A Bright Lifer™ recently wrote in, and I want to address her question because it's on a very important subject—Maintenance. She says, “I've lost over 60 pounds with Bright Line Eating. Since I'm more sedentary during the cold winter months, I've gained about seven or eight pounds back, but the scale goes up and down within a 10-pound window. In the warm summer months, I love to walk and hike, so the weight drops back down. Is this what Maintenance looks like? I'm not quite sure as I'm afraid of gaining—so I'm back to the Weight-Loss Plan.”
It's a great question! I’ve been on Maintenance now for two decades. It is very much a process of adding and subtracting food.
There are, of course, factors that influence our weight—our activity level, the seasons, injuries, aging. When you age, for example, you need less food, though you still need ample protein. So you may cut back on your food, but not on protein. And then there’s someone I know who was doing great, maintaining a 100+ pound weight loss, but then he got injured and he suddenly couldn’t exercise. He neglected to compensate by removing some food from his food plan, and he also stopped weighing himself. Over the next few years, he slowly put on 40 pounds because he should have been removing food as his weight crept up.
Here's what I do to accommodate fluctuating weight, whether it’s because of the seasons, exercise levels, the metabolism shifts that come with age, or whatever it is. I weigh myself once a week to see if I’m keeping within my weight range. My goal weight is a range, not a number. If you don’t want to use the bathroom scale, have some clothes that don’t have elastic waistbands. If you put them on and they fit, you know you’re doing okay. I have some “truth pants.” They’re just black slacks, with no stretch or give in them. And I know from seeing how they fit me if I’m within my range. However you want to track it, think about a roughly ten-pound range that you want to be within.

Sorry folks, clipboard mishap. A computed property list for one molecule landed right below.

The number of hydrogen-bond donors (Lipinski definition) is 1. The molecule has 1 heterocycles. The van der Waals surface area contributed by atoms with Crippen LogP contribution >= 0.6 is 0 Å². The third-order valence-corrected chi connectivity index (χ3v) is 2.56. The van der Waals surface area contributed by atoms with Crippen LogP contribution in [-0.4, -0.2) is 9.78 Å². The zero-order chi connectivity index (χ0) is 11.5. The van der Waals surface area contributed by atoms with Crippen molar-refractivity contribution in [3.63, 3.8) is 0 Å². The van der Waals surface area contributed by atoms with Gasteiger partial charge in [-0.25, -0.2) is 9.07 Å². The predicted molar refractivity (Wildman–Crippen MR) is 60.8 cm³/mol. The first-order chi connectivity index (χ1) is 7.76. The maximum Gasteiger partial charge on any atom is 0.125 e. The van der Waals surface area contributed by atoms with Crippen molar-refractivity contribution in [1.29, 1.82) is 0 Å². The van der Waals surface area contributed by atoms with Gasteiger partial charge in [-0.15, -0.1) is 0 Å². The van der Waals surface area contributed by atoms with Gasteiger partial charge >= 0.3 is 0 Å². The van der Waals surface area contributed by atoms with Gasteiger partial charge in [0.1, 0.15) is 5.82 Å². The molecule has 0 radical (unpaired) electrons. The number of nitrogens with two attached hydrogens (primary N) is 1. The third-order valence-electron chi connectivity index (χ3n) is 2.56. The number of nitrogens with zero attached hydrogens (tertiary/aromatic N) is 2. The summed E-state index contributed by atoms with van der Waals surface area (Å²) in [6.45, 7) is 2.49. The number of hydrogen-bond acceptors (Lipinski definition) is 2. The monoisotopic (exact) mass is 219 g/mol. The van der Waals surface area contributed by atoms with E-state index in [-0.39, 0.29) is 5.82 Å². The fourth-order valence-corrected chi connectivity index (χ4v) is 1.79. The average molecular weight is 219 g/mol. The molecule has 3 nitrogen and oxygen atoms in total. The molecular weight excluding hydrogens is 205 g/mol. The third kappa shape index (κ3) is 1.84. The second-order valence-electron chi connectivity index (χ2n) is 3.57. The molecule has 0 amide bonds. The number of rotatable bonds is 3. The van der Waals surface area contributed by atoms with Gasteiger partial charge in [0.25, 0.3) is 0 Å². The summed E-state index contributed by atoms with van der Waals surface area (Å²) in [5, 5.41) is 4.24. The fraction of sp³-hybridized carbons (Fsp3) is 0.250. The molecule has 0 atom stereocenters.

When those pants get a little tight or your weight is at the high end of your range, start to shave out food from your plan. Typically that means taking out one thing—whatever was the last thing you added in, whether it was grain at lunch or dinner, or maybe you’d gone from four to six ounces of grain. Take out the grain or shave it back to four ounces. Then wait a week or two, or even a month or two, to see if that did the trick. You may have to shave out more.
Some people might find that they don’t even need all the food that’s on the Weight-Loss Food Plan. For me, I remember being on a food plan twenty years ago that was twice as heavy as my plan right now. That was before I had kids and when I was exercising a lot. I just needed a lot of food. Now I don’t need nearly as much as I age.
So you add food when your weight is low, and take food out when your weight is high. There’s nothing wrong with going back to the Weight-Loss Plan if you’re carrying enough extra weight to warrant that, say more than ten pounds.
But generally, it’s best to shave back rather than make drastic changes. Your body will respond. Weigh yourself once a week and check back in a few weeks to see if your body is responding. If not, take another food out. This is the ebb and flow of Maintenance. We add and subtract food to keep ourselves within the Bright Body weight range we want to be in. We tend to settle into a size, a shape, a level of mobility that feels right for us, and we can feel when we trend too far in either direction. Then it’s time to adjust our food plan accordingly. That’s one of the beautiful things about Bright Line Eating—the ability to adjust as needed.
One last thought: I recommend that everyone work with a Maintenance guide or Maintenance buddy. I never make a change myself without running it by someone. It’s good to externalize it—meaning to get it out of my own head. There’s a recovery saying: if you’re alone in your own head, you’re alone in a bad neighborhood. This is especially true with our food, our weight, and our bodies. Many of us have body dysmorphia and heightened levels of stress about these topics. So I talk to someone before I make a change and then I listen to their feedback.
And when you’ve been stable in Maintenance for a while, you can do the service of being a Maintenance guide for someone else. It’s simple. It takes five minutes a week—just check in with them on their weigh day. It’s great for the long term to have someone to talk it through with, to make sure you’re being slow and steady around additions and subtractions to the plan. It’s just the way to go.